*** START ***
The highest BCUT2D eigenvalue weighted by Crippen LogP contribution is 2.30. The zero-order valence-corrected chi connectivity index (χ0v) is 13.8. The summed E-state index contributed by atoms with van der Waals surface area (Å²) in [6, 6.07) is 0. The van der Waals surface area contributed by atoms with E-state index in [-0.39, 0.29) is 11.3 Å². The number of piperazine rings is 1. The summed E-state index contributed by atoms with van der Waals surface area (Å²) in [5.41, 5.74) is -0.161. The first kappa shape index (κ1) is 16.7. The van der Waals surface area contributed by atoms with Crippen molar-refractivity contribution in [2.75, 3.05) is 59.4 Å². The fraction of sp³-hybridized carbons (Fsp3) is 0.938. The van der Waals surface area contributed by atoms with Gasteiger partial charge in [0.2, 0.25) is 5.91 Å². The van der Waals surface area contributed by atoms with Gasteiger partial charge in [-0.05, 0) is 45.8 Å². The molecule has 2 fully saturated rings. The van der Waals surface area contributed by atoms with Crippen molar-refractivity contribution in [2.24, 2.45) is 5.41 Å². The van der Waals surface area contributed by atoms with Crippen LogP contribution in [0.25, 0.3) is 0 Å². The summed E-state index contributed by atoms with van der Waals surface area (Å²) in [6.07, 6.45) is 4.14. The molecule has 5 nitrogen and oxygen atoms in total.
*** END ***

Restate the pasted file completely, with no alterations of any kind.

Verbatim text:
The highest BCUT2D eigenvalue weighted by Crippen LogP contribution is 2.30. The zero-order valence-corrected chi connectivity index (χ0v) is 13.8. The summed E-state index contributed by atoms with van der Waals surface area (Å²) in [6, 6.07) is 0. The van der Waals surface area contributed by atoms with E-state index in [-0.39, 0.29) is 11.3 Å². The number of piperazine rings is 1. The summed E-state index contributed by atoms with van der Waals surface area (Å²) in [5.41, 5.74) is -0.161. The first kappa shape index (κ1) is 16.7. The van der Waals surface area contributed by atoms with Crippen molar-refractivity contribution in [2.75, 3.05) is 59.4 Å². The fraction of sp³-hybridized carbons (Fsp3) is 0.938. The van der Waals surface area contributed by atoms with Gasteiger partial charge in [0.2, 0.25) is 5.91 Å². The van der Waals surface area contributed by atoms with Gasteiger partial charge in [-0.05, 0) is 45.8 Å². The molecule has 2 fully saturated rings. The van der Waals surface area contributed by atoms with Crippen molar-refractivity contribution in [2.24, 2.45) is 5.41 Å². The van der Waals surface area contributed by atoms with Crippen LogP contribution in [0.25, 0.3) is 0 Å². The summed E-state index contributed by atoms with van der Waals surface area (Å²) in [6.07, 6.45) is 4.14. The molecule has 5 nitrogen and oxygen atoms in total.